Military Skills Lead to Better Life in Civilian World
By Rudi Williams
American Forces Press Service
WASHINGTON, Oct. 15, 2002 Retired Army Reserve Command Sgt. Maj. Lee M. Rivas and Army Reserve Col. Samuel Calberon sing the same tune when it comes to the importance of setting aside a month to highlight Hispanic American heritage and culture.
They said the heritage month showcases the contributions Hispanic Americans have made to the defense of the nation, their communities and to the country as a whole. They also said the armed forces is the ideal place for young Hispanic Americans to learn skills that lead to a better life in the civilian world.
Therefore, Rivas said young Hispanic service members should take advantage of all the educational opportunities they can while serving in the military.
"Then one day, you'll look back and say, 'I remember when I was a young Hispanic without any type of civilian skills, and the military gave me skills to be able to progress and become a productive citizen of the United States,'" said Rivas, national vice commander of the American GI Forum and state commander in Virginia, Maryland and the District of Columbia. He's also chief of the force integration division, Army Personnel Command, in Alexandria, Va.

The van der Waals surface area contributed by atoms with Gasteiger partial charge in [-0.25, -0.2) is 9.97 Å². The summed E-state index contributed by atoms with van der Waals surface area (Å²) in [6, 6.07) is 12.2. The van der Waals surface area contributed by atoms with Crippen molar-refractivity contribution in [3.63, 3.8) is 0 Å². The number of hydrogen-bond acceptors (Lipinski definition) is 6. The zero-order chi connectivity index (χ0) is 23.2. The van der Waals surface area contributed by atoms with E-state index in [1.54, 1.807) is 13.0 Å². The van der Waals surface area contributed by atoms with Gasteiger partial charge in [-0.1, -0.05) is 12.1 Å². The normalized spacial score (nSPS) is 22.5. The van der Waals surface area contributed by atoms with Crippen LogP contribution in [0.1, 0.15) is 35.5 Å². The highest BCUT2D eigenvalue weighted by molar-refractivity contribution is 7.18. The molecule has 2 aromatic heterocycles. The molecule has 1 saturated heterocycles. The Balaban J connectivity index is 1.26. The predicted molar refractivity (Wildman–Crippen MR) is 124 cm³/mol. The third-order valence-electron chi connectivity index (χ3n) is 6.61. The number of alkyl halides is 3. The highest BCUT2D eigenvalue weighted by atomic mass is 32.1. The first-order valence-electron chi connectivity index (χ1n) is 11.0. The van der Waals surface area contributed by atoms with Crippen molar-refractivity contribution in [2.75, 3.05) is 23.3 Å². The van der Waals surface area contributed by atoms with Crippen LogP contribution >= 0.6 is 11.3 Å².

The American GI Forum is a predominantly Hispanic veterans family organization that was chartered by Congress in 1948.
Young Hispanics who are trying to succeed in the military should "stay attuned to the military, because the military has a lot to contribute," Rivas said. "A lot of Hispanics come into the military without the skills necessary to survive in the civilian community. The armed forces recognize that we have to have a military system that's able to transition skills from military to the civilian work force. And the military has done a super job of classifying the jobs and making sure they have a transition program to the civilian sector."
Hispanic service members should use their military skills to make a better life for themselves in civilian life, he said. "Then as a civilian, you have to stay proactive and accept challenges so you can better yourself," Rivas added.